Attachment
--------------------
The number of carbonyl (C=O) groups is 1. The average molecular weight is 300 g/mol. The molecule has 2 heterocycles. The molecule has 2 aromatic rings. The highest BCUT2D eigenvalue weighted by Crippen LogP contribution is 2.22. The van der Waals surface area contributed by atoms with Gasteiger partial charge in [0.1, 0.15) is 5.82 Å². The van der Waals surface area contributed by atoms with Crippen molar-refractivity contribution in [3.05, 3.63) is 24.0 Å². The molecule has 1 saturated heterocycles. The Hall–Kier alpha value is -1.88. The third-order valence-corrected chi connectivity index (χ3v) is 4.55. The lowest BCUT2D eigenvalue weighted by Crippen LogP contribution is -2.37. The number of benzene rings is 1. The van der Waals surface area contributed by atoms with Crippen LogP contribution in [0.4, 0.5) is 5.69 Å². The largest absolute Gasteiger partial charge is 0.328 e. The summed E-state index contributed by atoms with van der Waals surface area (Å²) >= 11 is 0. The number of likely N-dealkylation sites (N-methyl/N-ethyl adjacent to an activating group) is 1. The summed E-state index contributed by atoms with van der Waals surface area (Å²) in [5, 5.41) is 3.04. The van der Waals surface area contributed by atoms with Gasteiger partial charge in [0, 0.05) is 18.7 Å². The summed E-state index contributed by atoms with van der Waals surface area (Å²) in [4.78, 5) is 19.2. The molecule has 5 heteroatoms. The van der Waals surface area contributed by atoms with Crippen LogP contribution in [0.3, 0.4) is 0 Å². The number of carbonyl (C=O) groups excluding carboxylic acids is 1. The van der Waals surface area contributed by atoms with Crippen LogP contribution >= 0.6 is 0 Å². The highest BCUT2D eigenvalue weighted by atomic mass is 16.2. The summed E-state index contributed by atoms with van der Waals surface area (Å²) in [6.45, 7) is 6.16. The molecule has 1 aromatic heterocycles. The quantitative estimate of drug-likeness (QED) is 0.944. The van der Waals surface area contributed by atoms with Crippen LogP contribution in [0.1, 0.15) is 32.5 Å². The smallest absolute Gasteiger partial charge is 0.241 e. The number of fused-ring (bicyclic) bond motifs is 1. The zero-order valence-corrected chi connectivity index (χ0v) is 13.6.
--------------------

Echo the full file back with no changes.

The number of carbonyl (C=O) groups is 1. The average molecular weight is 300 g/mol. The molecule has 2 heterocycles. The molecule has 2 aromatic rings. The highest BCUT2D eigenvalue weighted by Crippen LogP contribution is 2.22. The van der Waals surface area contributed by atoms with Gasteiger partial charge in [0.1, 0.15) is 5.82 Å². The van der Waals surface area contributed by atoms with Crippen molar-refractivity contribution in [3.05, 3.63) is 24.0 Å². The molecule has 1 saturated heterocycles. The Hall–Kier alpha value is -1.88. The third-order valence-corrected chi connectivity index (χ3v) is 4.55. The lowest BCUT2D eigenvalue weighted by Crippen LogP contribution is -2.37. The number of benzene rings is 1. The van der Waals surface area contributed by atoms with Crippen LogP contribution in [0.4, 0.5) is 5.69 Å². The largest absolute Gasteiger partial charge is 0.328 e. The summed E-state index contributed by atoms with van der Waals surface area (Å²) >= 11 is 0. The number of likely N-dealkylation sites (N-methyl/N-ethyl adjacent to an activating group) is 1. The summed E-state index contributed by atoms with van der Waals surface area (Å²) in [5, 5.41) is 3.04. The van der Waals surface area contributed by atoms with Gasteiger partial charge in [0, 0.05) is 18.7 Å². The summed E-state index contributed by atoms with van der Waals surface area (Å²) in [4.78, 5) is 19.2. The molecule has 5 heteroatoms. The van der Waals surface area contributed by atoms with Crippen LogP contribution in [0.3, 0.4) is 0 Å². The number of carbonyl (C=O) groups excluding carboxylic acids is 1. The van der Waals surface area contributed by atoms with Crippen LogP contribution >= 0.6 is 0 Å². The highest BCUT2D eigenvalue weighted by atomic mass is 16.2. The summed E-state index contributed by atoms with van der Waals surface area (Å²) in [6.45, 7) is 6.16. The molecule has 1 aromatic heterocycles. The quantitative estimate of drug-likeness (QED) is 0.944. The van der Waals surface area contributed by atoms with Crippen LogP contribution in [0.1, 0.15) is 32.5 Å². The smallest absolute Gasteiger partial charge is 0.241 e. The number of fused-ring (bicyclic) bond motifs is 1. The zero-order valence-corrected chi connectivity index (χ0v) is 13.6.